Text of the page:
The anniversary of 988: How Carelon Behavioral Health helps fill gaps in crisis response
In 2022, the 988 Suicide and Crisis Lifeline launched nationwide. The first year showed impressive results. Answer rates for calls, texts, and chats rose dramatically. Today, the need for increased crisis capabilities continues to swell through the U.S.
By managing crisis systems and partnering with 988, Carelon Behavioral Health delivers care when and where it’s needed most — on the front lines of crisis response.
Carelon Behavioral Health, in partnership with Washington State Health Care Authority, developed the Youth Behavioral Health Navigator program to address the behavioral health needs of at-risk children and families. Find out what makes the program effective.
Burning the candle at both ends: 6 tips to reduce caregiver stress
Caregiving is one of the most important and rewarding things you can do for a loved one. Still, it can be challenging because it places additional emotional and physical strain on the caregiver. It’s crucial to recognize the signs of caregiver stress before burnout occurs.
Read on to access helpful tips to mitigate frustration and burnout while caregiving.
5 tips to help someone struggling with an eating disorder
Eating disorders affect millions of Americans. Conditions including anorexia nervosa, bulimia nervosa, and binge eating affect people of all ages, races, body types, and genders.
Early treatment is critical, and your support is important. However, you may be unsure how to help or talk about it. This blog article will provide you with tips that can help you assist your loved one suffering from an eating disorder.
Equity leadership summit brings passion — and policy recommendations — to the table
Recently 988, the new nationwide number for suicide prevention and crisis care, went live. The 988 Suicide and Crisis Lifeline has the opportunity to revolutionize access to mental health services. It represents an entry point to treatment for all levels of behavioral healthcare and can be used for much more than suicide prevention.
Read on to see how we partnered with the Kennedy-Satcher Center for Mental Health Equity (KSCMHE) to bring awareness to the importance of embedding equity into the new 988 Suicide and Crisis Lifeline.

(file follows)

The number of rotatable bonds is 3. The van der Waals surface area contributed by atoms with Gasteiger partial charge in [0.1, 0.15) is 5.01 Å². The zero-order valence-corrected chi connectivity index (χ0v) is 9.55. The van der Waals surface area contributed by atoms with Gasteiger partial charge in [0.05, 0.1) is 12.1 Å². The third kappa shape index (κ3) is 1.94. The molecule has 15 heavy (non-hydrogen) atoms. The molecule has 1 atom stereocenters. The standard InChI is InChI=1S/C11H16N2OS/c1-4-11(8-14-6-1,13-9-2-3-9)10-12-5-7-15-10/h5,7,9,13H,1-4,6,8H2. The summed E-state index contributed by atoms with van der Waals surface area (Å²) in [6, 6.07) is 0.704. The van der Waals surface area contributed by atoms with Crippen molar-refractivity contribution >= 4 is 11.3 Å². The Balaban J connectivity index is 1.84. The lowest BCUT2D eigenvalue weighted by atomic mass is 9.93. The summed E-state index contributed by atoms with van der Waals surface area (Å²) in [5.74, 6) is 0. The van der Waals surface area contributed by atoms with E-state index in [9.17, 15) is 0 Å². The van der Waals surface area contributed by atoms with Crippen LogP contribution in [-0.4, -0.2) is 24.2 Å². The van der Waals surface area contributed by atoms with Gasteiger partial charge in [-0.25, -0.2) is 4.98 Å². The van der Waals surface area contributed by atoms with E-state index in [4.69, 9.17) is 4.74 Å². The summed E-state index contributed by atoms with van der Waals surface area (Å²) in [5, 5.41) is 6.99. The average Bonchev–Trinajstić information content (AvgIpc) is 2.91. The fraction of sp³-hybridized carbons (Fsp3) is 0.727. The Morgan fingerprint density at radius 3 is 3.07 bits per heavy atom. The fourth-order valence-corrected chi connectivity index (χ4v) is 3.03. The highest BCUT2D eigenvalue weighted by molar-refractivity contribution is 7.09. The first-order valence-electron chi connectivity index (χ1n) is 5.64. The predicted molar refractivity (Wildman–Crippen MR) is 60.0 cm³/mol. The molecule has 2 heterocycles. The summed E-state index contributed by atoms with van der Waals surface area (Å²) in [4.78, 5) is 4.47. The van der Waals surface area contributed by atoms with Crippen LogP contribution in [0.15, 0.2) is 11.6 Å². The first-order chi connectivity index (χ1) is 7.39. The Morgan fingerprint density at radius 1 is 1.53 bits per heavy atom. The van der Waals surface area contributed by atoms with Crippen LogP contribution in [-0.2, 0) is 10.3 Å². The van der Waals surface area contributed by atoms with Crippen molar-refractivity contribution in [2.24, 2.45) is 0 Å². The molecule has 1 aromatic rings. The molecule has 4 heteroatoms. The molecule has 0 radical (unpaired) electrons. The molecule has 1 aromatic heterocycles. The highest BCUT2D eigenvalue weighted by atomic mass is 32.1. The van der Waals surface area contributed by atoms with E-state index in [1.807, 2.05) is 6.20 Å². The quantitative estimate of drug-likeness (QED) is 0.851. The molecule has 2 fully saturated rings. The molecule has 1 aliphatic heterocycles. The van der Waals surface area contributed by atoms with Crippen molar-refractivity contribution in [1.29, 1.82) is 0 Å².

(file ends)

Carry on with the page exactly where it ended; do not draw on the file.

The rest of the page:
Beacon* and Kennedy-Satcher: Advancing behavioral health equity
The 988 Suicide and Crisis Lifeline marks a historic milestone in improving access to life-saving crisis services. While the lifeline represents a crucial step forward to address the current mental health crisis in the United States, much work remains to ensure the crisis response system is equitable — particularly for communities that have historically experienced great inequity and trauma.
Read on to see our recommendations for embedding behavioral health equity into state and local 988 systems.
Improving outcomes for people with opioid use disorder (OUD)
In 2018, we partnered with the Connecticut Behavioral Health Partnership to launch the Changing Pathways program to promote the use of medications for opioid use disorder (MOUD), improve outcomes for individuals with OUD, and save lives. The model is now at the forefront of the state’s response to the opioid epidemic and has recently expanded to New York.
Read on to see how Changing Pathways is taking up the fight against the opioid epidemic.
Increasing access to behavioral healthcare through public and private partnerships
In this blog, Wendy Martinez Farmer, one of our crisis leaders, shares her experience with a health scare and the importance of a coordinated behavioral health crisis system within communities to respond to life-threatening crisis situations.
Reducing mental health stigma through community collaboration
Coordinated crisis systems unify the approach to care and align resources by bringing community stakeholders together around a central issue — mental health prevention and treatment. When local resources work together to form a crisis response continuum, a publicly acknowledged support system emerges.
Read on to learn how this support system works to reduce stigma by responding to specific local challenges and changing perceptions of mental health treatment in the community.
Although attitudes are slowly changing, discussing mental health can still be very challenging for many in the Black and Brown community. The fear of being unfairly judged or discriminated against creates a barrier to receiving mental health treatment and can severely impact a person’s life. Working to reduce stigma can help increase access to mental healthcare.
Read on to see helpful tips that may help you reduce the stigma within your community.
Crisis care saves lives through individualized services
While there is no single solution to behavioral health or substance use crises, a dedicated crisis line can address the spectrum of human experience and provide compassionate care and individualized experiences for all people. It reduces unnecessary and costly emergency department visits, unburdens law enforcement from intervening in situations for which they are not trained, and ultimately saves lives.
Read on to learn how the new 988 Suicide and Crisis Lifeline will provide access to the services people need through a wide range of options even before a crisis occurs.
Advancing behavioral health equity — starts in schools
Many factors impact the behavioral health of our school children. The COVID-19 pandemic is an obvious contributor, but so is the issue of behavioral health equity. Children, especially those who are part of vulnerable and underserved populations, benefit from increased mental health services at school.
Read on to learn how advancing behavioral health equity starts in schools.